You have a busy week. Some last minute shopping to do (complete with many circles around the parking lot to simply find an empty spot), cookies to bake for your neighborhood cookie exchange, gifts to wrap, travel plans to finalize, a volunteer session at the local food bank, and a holiday party for work. You're feeling frazzled, but you want do it all for the spirit of the season. At some point, something has to give. When you're this busy, what's the first thing that falls off your to-do list? Yourself. And for many of us, that means our healthy diet and exercise plans fall by the wayside for days or even weeks at a time, making it harder to climb back onto the treadmill than if you would have just stayed on its belt to being with. Eventually, you need a reason (or resolution) to get yourself back on track and luckily, the New Year is just around the corner, so you decide to just wait until then. Sound familiar?
But what if you could have it all—or at least MOST of it? The truth is, you can. If you can learn to apply one simple rule to your workouts, you can say "yes" to all the holiday festivities and still keep your muscles in tip-top shape, helping prevent that notorious holiday weight gain and the climb back onto the wagon that happens in January. How?
Forget the all-or-nothing mentality when it comes to exercise. Too often, we can't fit our usual routine into our extra busy days, so we choose to do nothing instead. Now how does that make any sense? It's like the quote from one of our favorite members, ~INDYGIRL about overeating: "If you got a traffic ticket would you break every traffic law the rest of the day? Then why toss the whole day over a slice of pizza?" The same goes for your exercise plan. If you can't fit in your full session, why does it make sense to do nothing instead? Wouldn't you want to be 50 or 100 calories instead of zero? Or lose half a pound instead of none?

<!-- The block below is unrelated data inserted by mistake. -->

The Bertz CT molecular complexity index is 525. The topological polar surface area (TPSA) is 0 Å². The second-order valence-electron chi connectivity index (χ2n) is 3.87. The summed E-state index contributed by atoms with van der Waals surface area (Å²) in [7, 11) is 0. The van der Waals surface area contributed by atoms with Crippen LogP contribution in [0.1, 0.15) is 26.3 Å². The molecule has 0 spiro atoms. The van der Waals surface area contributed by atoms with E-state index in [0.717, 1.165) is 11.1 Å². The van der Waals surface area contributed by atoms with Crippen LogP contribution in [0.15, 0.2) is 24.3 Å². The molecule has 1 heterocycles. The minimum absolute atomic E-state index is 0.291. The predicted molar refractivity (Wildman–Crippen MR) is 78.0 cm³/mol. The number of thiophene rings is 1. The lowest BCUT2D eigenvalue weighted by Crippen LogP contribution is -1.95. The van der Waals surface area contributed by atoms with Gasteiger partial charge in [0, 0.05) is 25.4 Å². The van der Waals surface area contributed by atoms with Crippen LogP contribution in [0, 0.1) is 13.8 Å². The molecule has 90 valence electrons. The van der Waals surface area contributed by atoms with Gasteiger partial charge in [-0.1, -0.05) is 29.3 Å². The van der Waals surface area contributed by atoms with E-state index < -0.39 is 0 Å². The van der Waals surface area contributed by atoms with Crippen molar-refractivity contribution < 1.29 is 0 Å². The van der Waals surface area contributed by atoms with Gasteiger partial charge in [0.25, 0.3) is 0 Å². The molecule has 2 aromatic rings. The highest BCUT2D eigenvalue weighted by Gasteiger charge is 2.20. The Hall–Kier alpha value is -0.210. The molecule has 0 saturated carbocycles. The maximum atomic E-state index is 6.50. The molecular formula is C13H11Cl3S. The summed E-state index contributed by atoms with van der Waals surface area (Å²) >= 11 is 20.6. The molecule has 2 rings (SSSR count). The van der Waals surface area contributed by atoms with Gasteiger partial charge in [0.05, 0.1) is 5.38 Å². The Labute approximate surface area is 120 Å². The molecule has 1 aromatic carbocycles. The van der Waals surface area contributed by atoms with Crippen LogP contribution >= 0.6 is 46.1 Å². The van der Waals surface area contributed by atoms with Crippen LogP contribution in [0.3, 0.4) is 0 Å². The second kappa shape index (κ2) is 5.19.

We know that short workouts still count. 10-minute bouts of fitness are the foundation of the SparkPeople program, and research has shown that they still help people improve their fitness levels, too.
Recently, I was having a particularly busy week at work. I had to go to teach a Pilates class that evening and also run a quick errand near the gym before I headed home. After Pilates, I simply did not have 45 minutes to spare for my full cardio workout. I could have driven the half-mile to the bookstore, but instead, I chose to squeeze in a shorter workout and multitask. I grabbed my iPod, slipped my credit card into its holder, and jogged from the gym to the store and back, and was able to fit in 10 minutes of cardio before I headed home. (No, you don't get that many strange looks while carrying a book while you run.)
Ten minutes may seem insignificant when you're used to doing more, but it really does add up. Not only does it keep you consistent (many of us know just how motivating a streak can be), but it also helps you maintain your fitness level and continue to burn calories and work toward your goal. If your all-or-nothing exercise mentality led you to NOT exercise at all during the month of December, you'd burn 0 calories and lose a lot of momentum. But if you chose to do what you can, even if it wasn't a full workout, you'd burn thousands of calories, which could prevent weight gain and maybe even help you lose a pound or two over the course of the month.
Next time life gets in the way, don't get caught up in the all-or-nothing mentality when it comes to fitness—or food. Every small step you can take toward your goals is still going to get you closer than standing still.
Do you have trouble with the all-or-nothing exercise mentality or have you learned to implement this stay-on-track technique?
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